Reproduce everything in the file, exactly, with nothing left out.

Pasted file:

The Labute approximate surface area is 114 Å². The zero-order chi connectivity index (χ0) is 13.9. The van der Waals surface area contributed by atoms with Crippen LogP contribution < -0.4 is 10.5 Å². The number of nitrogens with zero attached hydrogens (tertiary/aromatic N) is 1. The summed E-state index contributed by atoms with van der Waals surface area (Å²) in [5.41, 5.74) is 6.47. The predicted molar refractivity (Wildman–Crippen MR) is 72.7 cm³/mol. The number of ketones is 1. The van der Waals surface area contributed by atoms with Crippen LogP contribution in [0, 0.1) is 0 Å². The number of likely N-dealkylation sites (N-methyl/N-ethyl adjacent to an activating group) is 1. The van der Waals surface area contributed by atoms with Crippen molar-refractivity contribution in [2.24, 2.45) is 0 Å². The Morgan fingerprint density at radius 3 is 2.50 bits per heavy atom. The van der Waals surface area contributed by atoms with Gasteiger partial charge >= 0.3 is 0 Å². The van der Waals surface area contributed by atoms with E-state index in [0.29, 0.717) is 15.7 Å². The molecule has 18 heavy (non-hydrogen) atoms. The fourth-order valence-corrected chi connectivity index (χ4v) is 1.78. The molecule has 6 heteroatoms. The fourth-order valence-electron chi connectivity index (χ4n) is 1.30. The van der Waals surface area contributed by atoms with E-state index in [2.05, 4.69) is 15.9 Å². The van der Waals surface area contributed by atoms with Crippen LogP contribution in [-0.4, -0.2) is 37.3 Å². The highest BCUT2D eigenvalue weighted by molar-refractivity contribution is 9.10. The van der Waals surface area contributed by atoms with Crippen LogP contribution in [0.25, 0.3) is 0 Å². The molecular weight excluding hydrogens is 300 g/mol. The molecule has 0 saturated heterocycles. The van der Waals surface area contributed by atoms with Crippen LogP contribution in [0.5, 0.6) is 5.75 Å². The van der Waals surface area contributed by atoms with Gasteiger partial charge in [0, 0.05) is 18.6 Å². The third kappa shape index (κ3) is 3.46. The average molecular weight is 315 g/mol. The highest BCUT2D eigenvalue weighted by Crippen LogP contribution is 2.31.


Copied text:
The Labute approximate surface area is 114 Å². The zero-order chi connectivity index (χ0) is 13.9. The van der Waals surface area contributed by atoms with Crippen LogP contribution < -0.4 is 10.5 Å². The number of nitrogens with zero attached hydrogens (tertiary/aromatic N) is 1. The summed E-state index contributed by atoms with van der Waals surface area (Å²) in [5.41, 5.74) is 6.47. The predicted molar refractivity (Wildman–Crippen MR) is 72.7 cm³/mol. The number of ketones is 1. The van der Waals surface area contributed by atoms with Crippen LogP contribution in [0, 0.1) is 0 Å². The number of likely N-dealkylation sites (N-methyl/N-ethyl adjacent to an activating group) is 1. The van der Waals surface area contributed by atoms with Crippen molar-refractivity contribution in [2.24, 2.45) is 0 Å². The Morgan fingerprint density at radius 3 is 2.50 bits per heavy atom. The van der Waals surface area contributed by atoms with Gasteiger partial charge >= 0.3 is 0 Å². The van der Waals surface area contributed by atoms with E-state index in [0.29, 0.717) is 15.7 Å². The molecule has 18 heavy (non-hydrogen) atoms. The fourth-order valence-corrected chi connectivity index (χ4v) is 1.78. The molecule has 6 heteroatoms. The fourth-order valence-electron chi connectivity index (χ4n) is 1.30. The van der Waals surface area contributed by atoms with E-state index in [2.05, 4.69) is 15.9 Å². The van der Waals surface area contributed by atoms with Crippen LogP contribution in [-0.4, -0.2) is 37.3 Å². The highest BCUT2D eigenvalue weighted by molar-refractivity contribution is 9.10. The van der Waals surface area contributed by atoms with Crippen LogP contribution in [0.25, 0.3) is 0 Å². The molecular weight excluding hydrogens is 300 g/mol. The molecule has 0 saturated heterocycles. The van der Waals surface area contributed by atoms with Crippen LogP contribution in [0.5, 0.6) is 5.75 Å². The van der Waals surface area contributed by atoms with Gasteiger partial charge in [0, 0.05) is 18.6 Å². The third kappa shape index (κ3) is 3.46. The average molecular weight is 315 g/mol. The highest BCUT2D eigenvalue weighted by Crippen LogP contribution is 2.31.